NCDD 2008 Note: Lauren will be co-presenting a pre-conference workshop on white privilege with Catherine Orland at the NCDD conference in Austin this October.

Community Arts Fellowship Program    

The John Michael Kohler Arts Center (www.jmkac.org) in Sheboygan, Wisconsin announces its Community Arts Fellowship program. In its inaugural year, the Community Arts Fellowship is designed to experiment with and define new ways of hands-on collaboration within an arts organization between artists and a broad community. Working in The ARTery space—a hands-on, drop-in, collaborative art-making gallery—the Fellow will have the opportunity to develop interactive projects specific to his/her area of interest that reach out to new communities, provide more in-depth engagement into the exhibitions in the galleries, and provide an accessible entry point to the Arts Center for active participation by people of all skill levels and ages. The fellowship is intended to offer an artist, teaching artist, or artist-administrator (graduate-level candidate or an exceptional undergraduate candidate) professional experience in a nationally acclaimed arts environment. The fellowship start date is August 1, 2008, and the deadline for applications is May 15, 2008. Please see their website for more information.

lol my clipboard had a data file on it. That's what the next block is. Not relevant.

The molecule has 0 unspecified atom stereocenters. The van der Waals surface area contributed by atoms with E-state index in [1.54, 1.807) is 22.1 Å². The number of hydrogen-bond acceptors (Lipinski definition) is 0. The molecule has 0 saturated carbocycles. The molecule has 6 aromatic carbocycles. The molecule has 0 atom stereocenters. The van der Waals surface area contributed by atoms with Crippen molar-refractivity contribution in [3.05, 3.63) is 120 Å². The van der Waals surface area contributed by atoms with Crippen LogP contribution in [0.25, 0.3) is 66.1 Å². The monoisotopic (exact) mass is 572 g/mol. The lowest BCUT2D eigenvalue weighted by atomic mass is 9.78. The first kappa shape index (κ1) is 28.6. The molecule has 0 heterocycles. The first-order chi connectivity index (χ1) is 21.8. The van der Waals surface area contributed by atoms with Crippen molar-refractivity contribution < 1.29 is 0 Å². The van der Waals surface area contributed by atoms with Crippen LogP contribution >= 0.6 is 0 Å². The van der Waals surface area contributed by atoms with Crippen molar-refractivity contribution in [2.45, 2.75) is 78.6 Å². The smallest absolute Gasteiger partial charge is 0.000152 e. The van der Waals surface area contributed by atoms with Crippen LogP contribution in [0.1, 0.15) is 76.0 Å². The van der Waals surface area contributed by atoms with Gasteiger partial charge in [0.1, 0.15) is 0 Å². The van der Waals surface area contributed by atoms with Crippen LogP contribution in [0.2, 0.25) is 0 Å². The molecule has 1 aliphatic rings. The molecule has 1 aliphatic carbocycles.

The John Michael Kohler Arts Center is a nationally acclaimed visual and performing arts complex in downtown Sheboygan, Wisconsin. The Arts Center is devoted to innovative explorations in contemporary art, new models for community arts, unique educational partnering with an emphasis on early childhood education, presenting internationally acclaimed performing artists, as well as supporting practicing artists through a variety of residencies. The 100,000-square-foot complex includes ten galleries, a theatre, an interdisciplinary performance space, studio-classrooms, meeting spaces, gift shop, and café. The Community Arts Department is one of the programming departments at the Arts Center—the others being Curatorial, Performing Arts, Education, and Arts/Industry—and is comprised of five programs: Connecting Communities, The ARTery, the Community Gallery, the Partnership Program, and Community Events.